I’m not a fan of carbon frames for gravel bikes.  I’ve seen them get ruined in a single ride, with mud rubbing on the stays.  I’m not a fan of steel (I’m not quite that retro).  I’m worried it will rust, and I know that it’s heavier, strength to strength.  I wasn’t ready to drop the coin on another custom titanium frame (and candidly, couldn’t find exactly what I wanted).  So I was looking for a corrosion resistant, non-carbon frame that was reasonably priced, had short chain stays, predictable geometry, a riding position that could excel for road and for long days in the saddle, and tire clearance for bigger tires–in the 38-40c range.  I wanted to be able to run a mid-size double crank and 11 speed rear end, because I’ve found that in group rides and prolonged slogs, I like having tighter spacing between my gearing than a wide-range 1×11 speed setup offers.  I wanted disc brakes front and rear because frankly, they’re better technology and don’t have downsides for my riding.  I wanted thru-axles, because they’re stiffer, stronger, and they make disc brake alignment more consistent.  I wanted a frame that could be built with the best components, and cover all duties.

Enter the Dune.

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(Photos courtesy of the Spooky website).

It checks all of the boxes.  When it’s all built up, I’ll provide more details on component spec and such, but there’s a lot more to my decision than just checking objective criteria.  I’m pretty up front on here: I recognize that as a consumer, I spend money on products and I can choose what companies I support.  Literally.  Given a choice, I’d rather support an awesome company.  If I have to pick between excellent product and excellent company, I tend to keep looking until I can find both.

With Spooky, I’m happy with what I’m supporting.  If you haven’t met Brandon, the guy behind the rebirth of Spooky, you should get to know him.  He’s a cyclist in the best possible way.  That means that he’s a father and husband first, and a cyclist when he can be, but the fact that he lives a real life doesn’t dilute his passion for riding and enjoying bikes.  He’s got an eye for design that I don’t have.  And he came up with a design and geometry that…well, it checks my boxes.

And then there’s the order process.  Ever order a custom Trek?  You can do it on their website.  Dream bike by drop-down menu.  It’s disheartening.  With Spooky, it was talking back and forth with the company owner.  He’d put in a call to the master fabricator/welder who was going to build this particular frame.  He’d provide direct responses.  He’d make recommendations on spec, and he’d communicate by GIF.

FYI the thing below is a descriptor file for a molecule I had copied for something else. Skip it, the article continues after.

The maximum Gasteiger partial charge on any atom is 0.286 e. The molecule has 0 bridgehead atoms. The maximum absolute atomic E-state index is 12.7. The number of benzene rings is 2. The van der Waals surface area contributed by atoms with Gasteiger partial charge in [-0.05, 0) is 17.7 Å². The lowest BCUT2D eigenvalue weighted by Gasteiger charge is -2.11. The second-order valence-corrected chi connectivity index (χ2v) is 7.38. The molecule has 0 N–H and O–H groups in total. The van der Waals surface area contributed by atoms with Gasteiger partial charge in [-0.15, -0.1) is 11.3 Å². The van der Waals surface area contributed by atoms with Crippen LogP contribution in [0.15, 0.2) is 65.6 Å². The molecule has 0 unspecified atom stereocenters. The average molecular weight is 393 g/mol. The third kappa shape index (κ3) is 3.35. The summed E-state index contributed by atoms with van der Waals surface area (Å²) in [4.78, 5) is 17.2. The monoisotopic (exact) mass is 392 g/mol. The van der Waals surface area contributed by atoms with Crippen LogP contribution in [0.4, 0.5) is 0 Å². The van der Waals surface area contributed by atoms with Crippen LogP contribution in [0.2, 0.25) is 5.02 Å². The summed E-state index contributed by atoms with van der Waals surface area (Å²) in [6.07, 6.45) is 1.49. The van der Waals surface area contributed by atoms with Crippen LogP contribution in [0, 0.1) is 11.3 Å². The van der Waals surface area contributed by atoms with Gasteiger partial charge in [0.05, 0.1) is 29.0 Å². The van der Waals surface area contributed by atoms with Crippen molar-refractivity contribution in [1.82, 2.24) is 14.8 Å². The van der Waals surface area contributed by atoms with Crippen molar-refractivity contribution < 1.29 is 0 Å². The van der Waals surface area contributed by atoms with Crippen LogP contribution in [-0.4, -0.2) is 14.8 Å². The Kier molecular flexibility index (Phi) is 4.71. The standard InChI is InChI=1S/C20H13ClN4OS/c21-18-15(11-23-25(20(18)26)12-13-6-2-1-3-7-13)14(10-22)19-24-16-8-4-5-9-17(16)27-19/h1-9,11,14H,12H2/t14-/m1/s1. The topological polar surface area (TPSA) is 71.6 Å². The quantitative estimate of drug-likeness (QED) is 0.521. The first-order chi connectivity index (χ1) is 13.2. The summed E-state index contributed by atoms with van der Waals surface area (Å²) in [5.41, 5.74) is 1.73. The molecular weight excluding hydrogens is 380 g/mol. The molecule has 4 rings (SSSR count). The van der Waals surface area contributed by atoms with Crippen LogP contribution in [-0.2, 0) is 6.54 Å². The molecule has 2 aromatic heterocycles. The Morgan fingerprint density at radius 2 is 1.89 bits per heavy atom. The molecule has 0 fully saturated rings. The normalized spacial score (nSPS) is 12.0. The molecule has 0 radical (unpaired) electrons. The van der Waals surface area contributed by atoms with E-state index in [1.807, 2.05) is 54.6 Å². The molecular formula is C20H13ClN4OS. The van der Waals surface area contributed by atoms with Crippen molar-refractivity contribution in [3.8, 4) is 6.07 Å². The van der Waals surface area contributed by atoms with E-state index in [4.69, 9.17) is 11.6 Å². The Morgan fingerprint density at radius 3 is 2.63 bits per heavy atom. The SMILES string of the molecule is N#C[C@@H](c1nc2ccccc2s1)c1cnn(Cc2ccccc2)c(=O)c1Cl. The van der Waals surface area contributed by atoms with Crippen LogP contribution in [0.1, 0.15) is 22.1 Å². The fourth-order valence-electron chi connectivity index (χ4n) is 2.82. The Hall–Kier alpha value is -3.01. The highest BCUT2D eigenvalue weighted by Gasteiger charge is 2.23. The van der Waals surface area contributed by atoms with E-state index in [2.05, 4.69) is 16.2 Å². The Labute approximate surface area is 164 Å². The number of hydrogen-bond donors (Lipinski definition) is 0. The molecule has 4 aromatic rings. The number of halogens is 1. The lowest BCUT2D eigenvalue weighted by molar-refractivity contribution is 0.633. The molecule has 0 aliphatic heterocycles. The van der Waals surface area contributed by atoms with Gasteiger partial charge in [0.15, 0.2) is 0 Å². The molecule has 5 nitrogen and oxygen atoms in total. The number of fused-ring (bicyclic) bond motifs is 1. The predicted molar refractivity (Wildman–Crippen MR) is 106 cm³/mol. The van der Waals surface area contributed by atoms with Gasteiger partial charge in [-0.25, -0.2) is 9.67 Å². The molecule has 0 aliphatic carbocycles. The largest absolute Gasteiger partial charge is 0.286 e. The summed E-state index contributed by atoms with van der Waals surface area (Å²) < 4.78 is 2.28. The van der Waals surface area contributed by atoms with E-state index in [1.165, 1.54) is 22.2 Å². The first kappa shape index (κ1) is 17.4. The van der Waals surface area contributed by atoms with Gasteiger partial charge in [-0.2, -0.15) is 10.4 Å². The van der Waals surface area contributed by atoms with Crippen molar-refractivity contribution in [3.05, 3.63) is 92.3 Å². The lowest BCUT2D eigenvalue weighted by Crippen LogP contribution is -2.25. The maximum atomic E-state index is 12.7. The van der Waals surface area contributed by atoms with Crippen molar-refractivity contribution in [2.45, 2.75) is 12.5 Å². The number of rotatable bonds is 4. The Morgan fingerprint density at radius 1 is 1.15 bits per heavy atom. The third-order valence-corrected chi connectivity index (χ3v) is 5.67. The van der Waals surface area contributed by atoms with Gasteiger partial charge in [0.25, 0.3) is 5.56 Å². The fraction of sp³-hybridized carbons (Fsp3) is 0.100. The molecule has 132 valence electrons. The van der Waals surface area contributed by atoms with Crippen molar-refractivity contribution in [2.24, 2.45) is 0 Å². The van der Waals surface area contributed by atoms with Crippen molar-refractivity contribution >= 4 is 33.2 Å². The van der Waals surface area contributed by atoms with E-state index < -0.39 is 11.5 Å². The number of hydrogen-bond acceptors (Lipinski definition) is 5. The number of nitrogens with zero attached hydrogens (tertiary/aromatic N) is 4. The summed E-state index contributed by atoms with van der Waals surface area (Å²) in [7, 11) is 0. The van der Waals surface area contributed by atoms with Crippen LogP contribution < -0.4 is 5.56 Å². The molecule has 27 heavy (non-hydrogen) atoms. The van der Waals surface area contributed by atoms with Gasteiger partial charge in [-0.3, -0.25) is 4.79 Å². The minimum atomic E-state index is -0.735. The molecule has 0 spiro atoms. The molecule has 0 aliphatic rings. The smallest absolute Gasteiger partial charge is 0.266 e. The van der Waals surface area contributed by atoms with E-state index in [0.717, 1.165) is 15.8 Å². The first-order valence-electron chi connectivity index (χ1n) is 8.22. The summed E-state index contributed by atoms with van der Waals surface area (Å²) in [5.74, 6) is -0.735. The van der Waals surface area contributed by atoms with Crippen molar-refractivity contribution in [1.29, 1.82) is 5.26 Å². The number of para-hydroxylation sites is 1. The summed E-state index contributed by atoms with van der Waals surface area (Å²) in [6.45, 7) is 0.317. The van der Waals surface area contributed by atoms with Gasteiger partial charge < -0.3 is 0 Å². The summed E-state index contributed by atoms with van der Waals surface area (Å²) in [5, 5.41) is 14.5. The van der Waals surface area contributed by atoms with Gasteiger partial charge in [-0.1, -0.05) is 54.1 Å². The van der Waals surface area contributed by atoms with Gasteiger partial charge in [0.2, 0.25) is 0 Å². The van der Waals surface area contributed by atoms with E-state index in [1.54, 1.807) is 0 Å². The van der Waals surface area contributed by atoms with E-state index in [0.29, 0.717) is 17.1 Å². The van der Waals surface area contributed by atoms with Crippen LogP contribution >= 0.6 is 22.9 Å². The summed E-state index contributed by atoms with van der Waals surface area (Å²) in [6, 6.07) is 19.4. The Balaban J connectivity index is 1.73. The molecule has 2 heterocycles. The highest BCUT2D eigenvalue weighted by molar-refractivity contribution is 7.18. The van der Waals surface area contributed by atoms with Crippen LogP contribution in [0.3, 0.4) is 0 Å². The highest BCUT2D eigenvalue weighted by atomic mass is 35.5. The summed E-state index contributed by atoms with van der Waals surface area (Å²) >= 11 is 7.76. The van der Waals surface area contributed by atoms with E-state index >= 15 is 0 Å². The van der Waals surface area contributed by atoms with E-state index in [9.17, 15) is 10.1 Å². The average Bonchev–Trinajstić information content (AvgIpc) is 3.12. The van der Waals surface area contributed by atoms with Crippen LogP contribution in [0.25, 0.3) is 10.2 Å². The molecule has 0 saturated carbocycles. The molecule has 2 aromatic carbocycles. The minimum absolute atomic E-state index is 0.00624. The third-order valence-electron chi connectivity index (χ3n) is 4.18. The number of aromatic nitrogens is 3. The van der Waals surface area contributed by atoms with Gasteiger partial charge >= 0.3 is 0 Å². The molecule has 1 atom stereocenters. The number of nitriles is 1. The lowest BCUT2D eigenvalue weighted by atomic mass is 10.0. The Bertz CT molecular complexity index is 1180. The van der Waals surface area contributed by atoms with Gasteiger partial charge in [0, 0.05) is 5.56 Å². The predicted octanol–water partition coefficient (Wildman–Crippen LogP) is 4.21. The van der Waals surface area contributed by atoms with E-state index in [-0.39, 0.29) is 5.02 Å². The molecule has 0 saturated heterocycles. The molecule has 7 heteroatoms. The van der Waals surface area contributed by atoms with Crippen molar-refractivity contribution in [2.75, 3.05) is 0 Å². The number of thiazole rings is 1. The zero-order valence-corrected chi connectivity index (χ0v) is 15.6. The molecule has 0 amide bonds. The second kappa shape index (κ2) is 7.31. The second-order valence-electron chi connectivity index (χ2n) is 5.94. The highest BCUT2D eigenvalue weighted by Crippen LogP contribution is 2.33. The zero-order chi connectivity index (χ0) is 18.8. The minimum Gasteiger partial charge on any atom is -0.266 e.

Yes.  He had me at GIFs.

You order a bike most places, and you don’t hear much about what happens between swiping the card and getting a box with a bike in it.  With Spooky, I’ve had the sense that Brandon is as excited as I am.

There were all of the messages back and forth with little updates.

There was the time that he was stalking FedEx drivers, waiting to get the frame from the welder.

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The time when he sent me a picture of my frame, with some of its siblings, in the car en route to the anodizer.

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And the “here’s the shop door that your frame is going into in order to be dipped…”

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I can keep going.  Trust me.  I haven’t even started with the gifs.

In short, Brandon is the kind of guy that you want to do business with.  Spooky is the kind of design that you want to ride.  And when you see it…droolz.

Click through to read the full Spooky Series:

Spooky Cycles

Spooky Dune in Pictures

Spooky Dune: The Build

Spooky Dune: Gravel Bike Review

Spooky Dune: Road Bike Review

Shuttle Smith -Ride of a Lifetime in Santa Cruz, CA

A few weeks ago, I flew out to Santa Cruz to have some much needed R&R with the family, and also to see my bro Brendan, who has resettled in the bay area.  With beautiful Cali weather afoot and some terrain I had never seen or ridden, Brendan made the call over to Shuttle Smith for a ride up the mountain.

We picked up a bike for the day, and met Dave at a nearby bike shop / parking lot at the base of the Sequel Demonstration Forest.  He was fully set up with a 4wd pickup truck, bottles of water, and a world of knowledge.  (For larger groups, he also has a bus he can use for shuttling, but for the two of us, it was a more intimate setting).

We headed out from the parking lot, and the knowledge dump commenced.  It was a truly amazing day of biking (I’ll write about that sometime), but the trip to the mountain biking was an experience onto itself.